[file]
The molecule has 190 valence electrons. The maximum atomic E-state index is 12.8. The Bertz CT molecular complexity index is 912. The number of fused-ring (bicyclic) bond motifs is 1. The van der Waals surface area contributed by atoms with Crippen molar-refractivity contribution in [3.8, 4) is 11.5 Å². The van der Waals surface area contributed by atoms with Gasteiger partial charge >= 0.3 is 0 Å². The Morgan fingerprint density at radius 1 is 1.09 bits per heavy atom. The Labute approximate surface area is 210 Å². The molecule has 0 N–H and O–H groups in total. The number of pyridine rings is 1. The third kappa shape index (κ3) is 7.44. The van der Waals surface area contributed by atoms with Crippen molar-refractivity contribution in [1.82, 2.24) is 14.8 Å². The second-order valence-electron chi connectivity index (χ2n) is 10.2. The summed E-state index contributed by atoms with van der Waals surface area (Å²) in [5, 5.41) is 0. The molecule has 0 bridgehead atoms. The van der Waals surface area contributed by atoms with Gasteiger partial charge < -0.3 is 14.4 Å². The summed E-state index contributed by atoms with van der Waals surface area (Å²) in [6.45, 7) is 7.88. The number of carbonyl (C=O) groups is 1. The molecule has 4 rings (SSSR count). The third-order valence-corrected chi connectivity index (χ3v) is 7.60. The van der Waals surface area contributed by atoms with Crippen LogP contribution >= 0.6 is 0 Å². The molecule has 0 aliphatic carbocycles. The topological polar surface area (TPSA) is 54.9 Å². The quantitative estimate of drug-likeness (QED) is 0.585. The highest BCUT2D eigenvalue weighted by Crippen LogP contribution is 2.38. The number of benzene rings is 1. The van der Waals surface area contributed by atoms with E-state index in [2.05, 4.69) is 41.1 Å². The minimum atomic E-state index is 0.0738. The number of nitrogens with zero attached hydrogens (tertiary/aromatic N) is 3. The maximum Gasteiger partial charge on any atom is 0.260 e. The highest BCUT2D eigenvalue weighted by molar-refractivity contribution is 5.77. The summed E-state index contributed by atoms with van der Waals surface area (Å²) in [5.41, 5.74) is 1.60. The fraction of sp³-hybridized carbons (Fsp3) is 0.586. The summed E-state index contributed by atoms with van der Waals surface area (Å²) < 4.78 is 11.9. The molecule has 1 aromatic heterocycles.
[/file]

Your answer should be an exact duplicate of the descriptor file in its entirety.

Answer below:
The molecule has 190 valence electrons. The maximum atomic E-state index is 12.8. The Bertz CT molecular complexity index is 912. The number of fused-ring (bicyclic) bond motifs is 1. The van der Waals surface area contributed by atoms with Crippen molar-refractivity contribution in [3.8, 4) is 11.5 Å². The van der Waals surface area contributed by atoms with Gasteiger partial charge >= 0.3 is 0 Å². The Morgan fingerprint density at radius 1 is 1.09 bits per heavy atom. The Labute approximate surface area is 210 Å². The molecule has 0 N–H and O–H groups in total. The number of pyridine rings is 1. The third kappa shape index (κ3) is 7.44. The van der Waals surface area contributed by atoms with Crippen molar-refractivity contribution in [1.82, 2.24) is 14.8 Å². The second-order valence-electron chi connectivity index (χ2n) is 10.2. The summed E-state index contributed by atoms with van der Waals surface area (Å²) in [5, 5.41) is 0. The molecule has 0 bridgehead atoms. The van der Waals surface area contributed by atoms with Gasteiger partial charge < -0.3 is 14.4 Å². The summed E-state index contributed by atoms with van der Waals surface area (Å²) in [6.45, 7) is 7.88. The number of carbonyl (C=O) groups is 1. The molecule has 4 rings (SSSR count). The third-order valence-corrected chi connectivity index (χ3v) is 7.60. The van der Waals surface area contributed by atoms with Crippen LogP contribution >= 0.6 is 0 Å². The molecule has 0 aliphatic carbocycles. The topological polar surface area (TPSA) is 54.9 Å². The quantitative estimate of drug-likeness (QED) is 0.585. The highest BCUT2D eigenvalue weighted by Crippen LogP contribution is 2.38. The number of benzene rings is 1. The van der Waals surface area contributed by atoms with E-state index in [2.05, 4.69) is 41.1 Å². The minimum atomic E-state index is 0.0738. The number of nitrogens with zero attached hydrogens (tertiary/aromatic N) is 3. The maximum Gasteiger partial charge on any atom is 0.260 e. The highest BCUT2D eigenvalue weighted by molar-refractivity contribution is 5.77. The summed E-state index contributed by atoms with van der Waals surface area (Å²) in [5.41, 5.74) is 1.60. The fraction of sp³-hybridized carbons (Fsp3) is 0.586. The summed E-state index contributed by atoms with van der Waals surface area (Å²) < 4.78 is 11.9. The molecule has 1 aromatic heterocycles.